In contrast, in Japan, following the ‘Feed-in Tariff Scheme for Renewable Energy (FIT)’ that was put into practice in 2012, the building of power-generation plants that accept unused forest biomass (such as thinnings and logging residues) and the initiation of the plants’ operation are progressing, since the purchase price of electricity from unused forest biomass has been set higher than that from other wood-based materials, e.g., mill residues and imported woods [5
]. Thus, 1.17 million bone dry tons (BDT) of wood chips derived from thinnings and logging residues were used as energy in Japan in 2015 [6
]. With respect to the FIT approval of power generation fueled by unused forest biomass, 38 plants (297 MW of total power output) were already in operation and 89 projects (436 MW) were approved as of February 2017 [7
]. Because thinnings and logging residues must be comminuted before energy conversion at a power-generation plant or biomass-fired boiler, increasing numbers of the following operations are expected in Japan: the creation of large slash piles by collecting thinnings and logging residues at landings alongside forest roads or at the stockyards of power-generation plants, and the subsequent processing of the piles by chippers or grinders.
In general terms, economies of scale can be expected when grinding a larger slash pile, although the efficiency of a loading operation may be diminished. With respect to the impact of the slash pile size, Seymour and Tecle [8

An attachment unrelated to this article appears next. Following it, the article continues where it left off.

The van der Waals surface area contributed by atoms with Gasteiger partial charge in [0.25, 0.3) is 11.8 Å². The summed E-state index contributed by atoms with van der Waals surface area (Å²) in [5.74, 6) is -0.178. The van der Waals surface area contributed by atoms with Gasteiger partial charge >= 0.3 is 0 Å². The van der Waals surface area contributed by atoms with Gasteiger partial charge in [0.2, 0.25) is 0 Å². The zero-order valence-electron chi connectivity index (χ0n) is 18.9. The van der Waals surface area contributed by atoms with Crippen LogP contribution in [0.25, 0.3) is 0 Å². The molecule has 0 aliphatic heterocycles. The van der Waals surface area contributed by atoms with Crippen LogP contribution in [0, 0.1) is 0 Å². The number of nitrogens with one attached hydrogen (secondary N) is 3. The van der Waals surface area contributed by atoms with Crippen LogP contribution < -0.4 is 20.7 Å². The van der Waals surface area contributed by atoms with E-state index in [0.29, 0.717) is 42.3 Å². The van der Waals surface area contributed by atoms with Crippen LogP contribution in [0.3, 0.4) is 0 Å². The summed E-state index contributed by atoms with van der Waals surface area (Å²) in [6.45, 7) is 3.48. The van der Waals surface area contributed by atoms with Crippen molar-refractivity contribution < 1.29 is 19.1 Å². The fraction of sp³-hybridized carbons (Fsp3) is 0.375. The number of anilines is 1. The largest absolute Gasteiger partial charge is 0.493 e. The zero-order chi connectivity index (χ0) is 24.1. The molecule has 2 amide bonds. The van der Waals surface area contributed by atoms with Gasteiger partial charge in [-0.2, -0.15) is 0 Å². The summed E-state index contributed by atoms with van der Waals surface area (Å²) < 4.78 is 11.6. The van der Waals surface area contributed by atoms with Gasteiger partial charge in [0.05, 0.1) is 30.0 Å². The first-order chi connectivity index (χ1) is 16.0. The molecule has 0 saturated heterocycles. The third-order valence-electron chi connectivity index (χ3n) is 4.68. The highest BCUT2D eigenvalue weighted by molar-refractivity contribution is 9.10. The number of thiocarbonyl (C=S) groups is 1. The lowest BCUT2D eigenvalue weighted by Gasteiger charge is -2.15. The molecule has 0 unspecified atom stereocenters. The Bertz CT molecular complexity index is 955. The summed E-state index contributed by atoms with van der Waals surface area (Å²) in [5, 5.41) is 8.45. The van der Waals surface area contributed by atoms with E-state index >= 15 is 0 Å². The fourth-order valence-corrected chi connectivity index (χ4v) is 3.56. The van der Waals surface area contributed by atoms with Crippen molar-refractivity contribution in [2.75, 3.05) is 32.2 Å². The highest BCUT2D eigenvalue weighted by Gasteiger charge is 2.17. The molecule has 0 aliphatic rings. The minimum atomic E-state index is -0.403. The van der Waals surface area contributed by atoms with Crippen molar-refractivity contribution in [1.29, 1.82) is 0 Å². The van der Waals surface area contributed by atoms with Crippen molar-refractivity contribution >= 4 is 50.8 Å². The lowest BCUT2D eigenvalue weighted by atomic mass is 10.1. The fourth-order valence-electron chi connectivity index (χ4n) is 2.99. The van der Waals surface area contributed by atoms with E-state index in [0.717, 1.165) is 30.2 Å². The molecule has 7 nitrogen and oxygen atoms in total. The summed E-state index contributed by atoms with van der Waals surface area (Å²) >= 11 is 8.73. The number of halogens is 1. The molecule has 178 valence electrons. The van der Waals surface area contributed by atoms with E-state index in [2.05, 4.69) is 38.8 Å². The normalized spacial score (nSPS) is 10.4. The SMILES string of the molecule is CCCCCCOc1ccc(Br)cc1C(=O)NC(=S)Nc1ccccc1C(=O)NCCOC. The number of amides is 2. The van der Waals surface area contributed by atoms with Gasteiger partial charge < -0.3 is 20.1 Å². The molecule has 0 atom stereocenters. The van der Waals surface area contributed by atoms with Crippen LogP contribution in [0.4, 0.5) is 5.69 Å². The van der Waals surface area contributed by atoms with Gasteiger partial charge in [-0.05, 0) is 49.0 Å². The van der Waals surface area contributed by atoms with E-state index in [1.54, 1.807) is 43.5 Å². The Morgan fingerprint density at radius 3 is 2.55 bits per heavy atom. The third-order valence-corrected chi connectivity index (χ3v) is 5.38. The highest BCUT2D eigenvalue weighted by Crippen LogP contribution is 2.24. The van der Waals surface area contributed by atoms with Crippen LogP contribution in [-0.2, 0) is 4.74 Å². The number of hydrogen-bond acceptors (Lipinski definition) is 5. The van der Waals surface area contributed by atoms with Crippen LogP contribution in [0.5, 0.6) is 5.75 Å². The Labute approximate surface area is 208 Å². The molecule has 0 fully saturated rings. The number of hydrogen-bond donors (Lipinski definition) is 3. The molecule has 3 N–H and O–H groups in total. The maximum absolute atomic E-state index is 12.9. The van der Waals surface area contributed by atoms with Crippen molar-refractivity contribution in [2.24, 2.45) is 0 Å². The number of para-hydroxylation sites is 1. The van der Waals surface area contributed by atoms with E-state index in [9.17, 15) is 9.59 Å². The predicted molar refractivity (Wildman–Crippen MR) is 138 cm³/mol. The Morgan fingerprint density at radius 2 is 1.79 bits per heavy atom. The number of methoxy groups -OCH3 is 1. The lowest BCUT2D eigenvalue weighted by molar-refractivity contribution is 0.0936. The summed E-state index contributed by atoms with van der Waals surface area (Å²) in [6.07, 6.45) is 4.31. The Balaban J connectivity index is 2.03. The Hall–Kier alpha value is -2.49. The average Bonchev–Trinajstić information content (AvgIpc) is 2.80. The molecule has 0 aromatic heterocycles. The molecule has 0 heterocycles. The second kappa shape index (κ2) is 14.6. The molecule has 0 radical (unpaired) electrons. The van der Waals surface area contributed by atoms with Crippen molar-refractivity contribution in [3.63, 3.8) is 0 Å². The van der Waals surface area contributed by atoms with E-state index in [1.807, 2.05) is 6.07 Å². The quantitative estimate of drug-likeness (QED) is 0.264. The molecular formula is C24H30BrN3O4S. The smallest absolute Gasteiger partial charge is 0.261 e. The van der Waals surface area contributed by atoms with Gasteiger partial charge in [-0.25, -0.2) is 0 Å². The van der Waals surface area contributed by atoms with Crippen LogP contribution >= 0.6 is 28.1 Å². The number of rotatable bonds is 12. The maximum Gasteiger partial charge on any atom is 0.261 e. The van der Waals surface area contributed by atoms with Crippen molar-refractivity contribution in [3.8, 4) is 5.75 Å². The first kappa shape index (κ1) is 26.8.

] studied the impact of burning on soil physical properties and chemical characteristics, and the impact of burning on biomass moisture change has also been tested; e.g., [10
]. The grinding operations in the western Pacific USA were investigated and modeled; e.g., [12
]. However, the relationship between the slash pile size and the productivity of a grinder has not been established. In the present study, three slash piles (small, medium, and large) were ground, and the operations were time-studied in the Results section by using a protocol that is similar to a protocol used by the authors of this paper previously [14
]. In the Discussion section, based on the results of the time study, a simulation model of a grapple excavator’s loading of logging residues from the varying slash piles and its unloading to the conveyor of a horizontal grinder is constructed. Thus, the optimum size of slash piles that would maximize the productivity of the grinder is discussed based on the replication of the excavator and grinder operations.
Concerning previous studies related to the modeling of forest operations by simulation, Iwaoka et al. [18
] calculated the cycle time and productivity of harvesters, and Sakurai et al. [19
] calculated those of tower-yarders, processors, and forwarders by determining theoretical formulae of element operations and aggregating them on the basis of a transition probability matrix of element operations. Other research groups predicted the productivity of total logging systems by determining theoretical formulae of the cycle times of forestry machines and by using the system dynamics method [20